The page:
† See Spelman, "Of Parliaments."-It has been a favourite thesis with many writers, to pretend that the Saxon government was, at the time of the conquest, by no means subverted; that William of Normandy legally acceded to the throne, and, consequently, to the engagements of the Saxon kings and much argument has in particular been employed with regard to the word "conquest," which, it has been said, in the feudal sense, only meant "acquisition." These opinions have been particularly insisted upon in times of popular opposition: and, indeed, there was a far greater probability of success, in raising among the people the notions (familiar to them) of legal claims and long-established customs, than in arguing with them from

feated Harold, and made himself master of the crown, subverted the ancient fabric of the Saxon

the no less rational, but less determinate, and somewhat dangerous doctrines, concerning the original rights of mankind, and the lawfulness of at all times opposing force to an oppressive government.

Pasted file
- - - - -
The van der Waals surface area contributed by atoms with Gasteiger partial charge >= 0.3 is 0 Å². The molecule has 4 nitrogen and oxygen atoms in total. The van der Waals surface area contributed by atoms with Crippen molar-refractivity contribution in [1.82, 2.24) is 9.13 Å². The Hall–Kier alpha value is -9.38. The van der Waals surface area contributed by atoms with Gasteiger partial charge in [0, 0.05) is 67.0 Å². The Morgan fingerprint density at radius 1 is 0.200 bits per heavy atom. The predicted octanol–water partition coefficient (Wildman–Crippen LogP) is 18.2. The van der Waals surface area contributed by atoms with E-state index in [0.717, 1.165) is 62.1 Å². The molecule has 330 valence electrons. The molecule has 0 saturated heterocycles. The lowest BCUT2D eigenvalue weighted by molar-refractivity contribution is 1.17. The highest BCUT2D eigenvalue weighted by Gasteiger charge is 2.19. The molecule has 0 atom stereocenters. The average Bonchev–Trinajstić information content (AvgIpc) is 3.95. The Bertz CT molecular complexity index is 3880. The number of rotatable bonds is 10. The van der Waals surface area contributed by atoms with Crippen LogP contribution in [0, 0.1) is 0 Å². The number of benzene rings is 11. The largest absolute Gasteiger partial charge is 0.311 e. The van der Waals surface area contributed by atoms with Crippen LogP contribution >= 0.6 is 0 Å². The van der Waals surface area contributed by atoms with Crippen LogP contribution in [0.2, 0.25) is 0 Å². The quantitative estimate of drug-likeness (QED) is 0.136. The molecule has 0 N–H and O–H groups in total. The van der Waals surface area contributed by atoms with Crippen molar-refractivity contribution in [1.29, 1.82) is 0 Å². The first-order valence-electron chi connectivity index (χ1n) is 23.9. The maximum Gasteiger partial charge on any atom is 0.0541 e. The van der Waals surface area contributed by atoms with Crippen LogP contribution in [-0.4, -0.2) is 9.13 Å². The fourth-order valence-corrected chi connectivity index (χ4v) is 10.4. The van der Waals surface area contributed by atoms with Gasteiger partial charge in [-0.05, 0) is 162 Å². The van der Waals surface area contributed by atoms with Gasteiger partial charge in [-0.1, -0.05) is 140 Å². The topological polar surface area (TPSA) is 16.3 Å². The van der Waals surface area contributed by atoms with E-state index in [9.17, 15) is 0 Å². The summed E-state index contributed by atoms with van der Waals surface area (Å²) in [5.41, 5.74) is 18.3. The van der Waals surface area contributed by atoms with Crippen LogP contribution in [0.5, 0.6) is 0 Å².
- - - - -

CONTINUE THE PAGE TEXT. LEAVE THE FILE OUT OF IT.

But if we consider that the manner in which the public power is formed in a state is so very essential a part of its government, and that a thorough change in this respect was introduced into England by the conquest, we shall not scruple to allow that a new government was established. Nay, as almost the whole landed property in the kingdom was at that time transferred to other hands, a new system of criminal justice introduced, and the language of the law moreover altered, the revolution may be said to have been such as is not perhaps to be paralleled in the history of any other country.